Increasing numbers of Internet Service Providers monitor or record all of their customers' interactions and distort them, when possible, by dropping ads onto Web pages and e-mail messages and redirecting some IP addresses. Customers who are concerned about privacy and/or unimpeded communication have begun using virtual private networks — agents that receive service requests from customers and forward them to the designated services, concealing their origin. The VPN receives the results and return them to the customer. All communications between the customer and the VPN are encrypted so that the customer's ISP's recordings of the transactions aren't intelligible and the ISP has no way to modify their content.
This of course means that the customer has to trust the VPN more than the local ISP, since the VPN could play the same kinds of tricks if it chose to do so. A number of VPN service providers have been found to be corrupt in exactly this way.
The mediation is also pointless if the encryption that the VPN uses when interacting with customers can be broken by eavesdroppers. It turns out that many otherwise competent and honest VPNs are using weak cryptosystems with known vulnerabilities, and that many others are using cryptosystems that well-funded state agencies such as the National Security Agency have been able to break since at least 2006, even though stronger alternatives are available.
“NSA Cracked Open Encrypted Networks of Russian Airlines, Al Jazeera, and Other ‘High Potential’ Targets”
Micah Lee, The Intercept, August 15, 2018
The National Security Agency successfully broke the encryption on a number of “high potential” virtual private networks, including those of media organization Al Jazeera, the Iraqi military and internet service organizations, and a number of airline reservation systems, according to a March 2006 NSA document. …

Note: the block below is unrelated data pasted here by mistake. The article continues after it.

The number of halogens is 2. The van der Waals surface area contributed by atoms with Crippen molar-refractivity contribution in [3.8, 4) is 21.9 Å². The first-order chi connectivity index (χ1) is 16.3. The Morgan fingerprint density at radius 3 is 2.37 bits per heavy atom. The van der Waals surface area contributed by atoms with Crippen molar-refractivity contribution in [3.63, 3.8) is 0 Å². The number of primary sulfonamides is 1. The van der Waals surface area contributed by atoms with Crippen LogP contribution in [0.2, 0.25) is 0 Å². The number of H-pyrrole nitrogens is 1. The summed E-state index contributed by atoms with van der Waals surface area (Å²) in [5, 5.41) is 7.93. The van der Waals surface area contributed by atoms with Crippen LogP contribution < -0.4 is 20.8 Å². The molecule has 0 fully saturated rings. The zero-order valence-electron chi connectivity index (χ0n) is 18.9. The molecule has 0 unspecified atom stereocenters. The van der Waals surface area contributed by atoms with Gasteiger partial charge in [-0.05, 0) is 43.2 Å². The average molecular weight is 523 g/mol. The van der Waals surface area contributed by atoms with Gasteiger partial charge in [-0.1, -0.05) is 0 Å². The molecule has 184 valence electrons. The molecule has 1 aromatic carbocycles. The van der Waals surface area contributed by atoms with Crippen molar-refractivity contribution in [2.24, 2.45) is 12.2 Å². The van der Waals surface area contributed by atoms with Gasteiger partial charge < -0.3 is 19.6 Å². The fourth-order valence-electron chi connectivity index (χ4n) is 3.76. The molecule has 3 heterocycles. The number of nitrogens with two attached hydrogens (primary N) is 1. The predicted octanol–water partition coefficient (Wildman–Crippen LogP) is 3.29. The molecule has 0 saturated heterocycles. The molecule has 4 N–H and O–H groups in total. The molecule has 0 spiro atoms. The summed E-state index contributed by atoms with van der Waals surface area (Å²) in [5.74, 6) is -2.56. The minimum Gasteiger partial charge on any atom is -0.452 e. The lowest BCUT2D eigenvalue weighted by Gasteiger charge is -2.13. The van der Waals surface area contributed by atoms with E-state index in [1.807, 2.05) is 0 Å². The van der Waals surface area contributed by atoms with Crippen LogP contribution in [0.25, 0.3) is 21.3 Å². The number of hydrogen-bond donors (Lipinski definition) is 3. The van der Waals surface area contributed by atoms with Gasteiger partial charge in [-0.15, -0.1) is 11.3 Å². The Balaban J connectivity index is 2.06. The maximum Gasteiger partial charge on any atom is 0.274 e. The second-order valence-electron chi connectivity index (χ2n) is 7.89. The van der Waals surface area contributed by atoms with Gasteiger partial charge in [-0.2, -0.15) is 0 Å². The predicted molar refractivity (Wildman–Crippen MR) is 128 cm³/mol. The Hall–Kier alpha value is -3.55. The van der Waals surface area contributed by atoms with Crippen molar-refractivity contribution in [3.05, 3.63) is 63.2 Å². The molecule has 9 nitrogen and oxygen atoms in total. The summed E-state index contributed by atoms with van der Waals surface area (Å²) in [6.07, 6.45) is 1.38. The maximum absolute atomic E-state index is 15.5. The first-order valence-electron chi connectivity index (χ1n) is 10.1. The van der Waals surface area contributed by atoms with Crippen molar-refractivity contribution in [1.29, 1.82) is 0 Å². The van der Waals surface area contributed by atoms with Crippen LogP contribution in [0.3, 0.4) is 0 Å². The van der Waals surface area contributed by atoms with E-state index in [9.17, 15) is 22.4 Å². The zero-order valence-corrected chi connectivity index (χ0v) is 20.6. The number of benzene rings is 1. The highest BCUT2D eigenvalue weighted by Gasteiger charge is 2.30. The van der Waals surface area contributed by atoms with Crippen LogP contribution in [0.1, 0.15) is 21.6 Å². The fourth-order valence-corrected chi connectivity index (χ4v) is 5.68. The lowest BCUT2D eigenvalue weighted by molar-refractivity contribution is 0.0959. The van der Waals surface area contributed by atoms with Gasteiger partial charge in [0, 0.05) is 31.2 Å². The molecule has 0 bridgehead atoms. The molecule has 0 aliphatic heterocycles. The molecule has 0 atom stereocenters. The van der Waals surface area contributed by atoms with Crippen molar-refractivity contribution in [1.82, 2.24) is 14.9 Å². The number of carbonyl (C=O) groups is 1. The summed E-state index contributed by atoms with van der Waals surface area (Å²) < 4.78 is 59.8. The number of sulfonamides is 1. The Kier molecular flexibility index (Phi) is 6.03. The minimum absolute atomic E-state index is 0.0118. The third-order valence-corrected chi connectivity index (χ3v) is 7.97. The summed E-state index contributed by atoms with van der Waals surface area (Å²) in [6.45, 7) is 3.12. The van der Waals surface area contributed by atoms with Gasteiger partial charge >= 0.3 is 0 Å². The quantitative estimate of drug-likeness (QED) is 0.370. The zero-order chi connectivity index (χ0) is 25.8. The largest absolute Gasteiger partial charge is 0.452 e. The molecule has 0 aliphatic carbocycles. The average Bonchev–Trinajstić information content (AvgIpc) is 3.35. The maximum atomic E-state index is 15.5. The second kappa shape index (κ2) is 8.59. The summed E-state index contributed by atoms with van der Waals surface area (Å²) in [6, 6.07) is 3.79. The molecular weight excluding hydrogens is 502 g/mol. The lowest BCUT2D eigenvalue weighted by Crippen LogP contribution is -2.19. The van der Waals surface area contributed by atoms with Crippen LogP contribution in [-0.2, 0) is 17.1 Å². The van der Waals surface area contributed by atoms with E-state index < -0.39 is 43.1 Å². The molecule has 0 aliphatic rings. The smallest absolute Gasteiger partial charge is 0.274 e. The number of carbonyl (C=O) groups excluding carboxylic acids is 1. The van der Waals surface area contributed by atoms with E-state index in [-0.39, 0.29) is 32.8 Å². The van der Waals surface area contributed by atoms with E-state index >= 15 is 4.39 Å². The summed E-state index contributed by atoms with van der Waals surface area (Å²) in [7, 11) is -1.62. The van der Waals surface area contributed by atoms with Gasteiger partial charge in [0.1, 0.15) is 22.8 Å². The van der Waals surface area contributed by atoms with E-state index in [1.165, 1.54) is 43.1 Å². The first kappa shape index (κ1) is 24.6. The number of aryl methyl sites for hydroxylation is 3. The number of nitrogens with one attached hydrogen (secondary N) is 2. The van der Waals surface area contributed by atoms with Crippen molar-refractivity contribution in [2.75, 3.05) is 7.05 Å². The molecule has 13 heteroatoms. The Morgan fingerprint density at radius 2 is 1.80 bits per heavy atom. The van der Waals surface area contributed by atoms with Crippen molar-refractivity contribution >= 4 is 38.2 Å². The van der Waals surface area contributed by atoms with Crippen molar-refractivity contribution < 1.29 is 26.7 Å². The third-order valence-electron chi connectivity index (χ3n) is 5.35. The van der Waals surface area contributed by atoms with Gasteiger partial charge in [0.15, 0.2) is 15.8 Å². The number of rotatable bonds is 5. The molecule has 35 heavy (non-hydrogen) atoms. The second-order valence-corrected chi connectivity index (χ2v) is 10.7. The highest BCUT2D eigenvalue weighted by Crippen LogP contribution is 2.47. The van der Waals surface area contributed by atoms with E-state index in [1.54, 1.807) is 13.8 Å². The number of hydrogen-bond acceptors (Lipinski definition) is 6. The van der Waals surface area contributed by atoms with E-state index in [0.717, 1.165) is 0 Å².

There are many different VPN protocols in use, some of them known to be less secure than others, and each can be configured in ways to make them more or less secure. One, Point-to-Point Tunneling Protocol, “is old and insecure and there are bunch of known security vulnerabilities since forever,” Nadia Heninger, cryptography researcher at the University of Pennsylvania, told me in an email. “I would not at all be shocked if these were being exploited in the wild.”
The NSA also appears to have, at least in some situations, broken the security of another VPN protocol, Internet Protocol Security, or IPSec, according to the Snowden documents published by The Intercept and Der Spiegel in 2014.
“For both TLS and IPsec, there are both secure and insecure ways of configuring these protocols, so they can't really be labeled as blanket ‘secure’ or ‘insecure,’” Heninger explained. “Both protocols offer a zillion configurable options, which is a source of a lot of the published protocol-level vulnerabilities, and there are cipher suites and parameter choices for both protocols that are definitely known to be cryptographically vulnerable.” Still, she was “pretty confident” that there are ways to configure TLS and IPsec that “should resist all known attacks.” …
In 2015, Heninger and a team of 13 other cryptographers published a paper, titled “Imperfect Forward Secrecy: How Diffie-Hellman Fails in Practice,” that revealed major weaknesses in the security of several of the internet's most popular protocols. Their paper described a new attack called Logjam and concluded that it was within the resources of a nation-state to use this attack to compromise 66 percent of all IPSec VPNs. “A close reading of published NSA leaks shows that the agency's attacks on VPNs are consistent with having achieved such a break,” the authors speculated.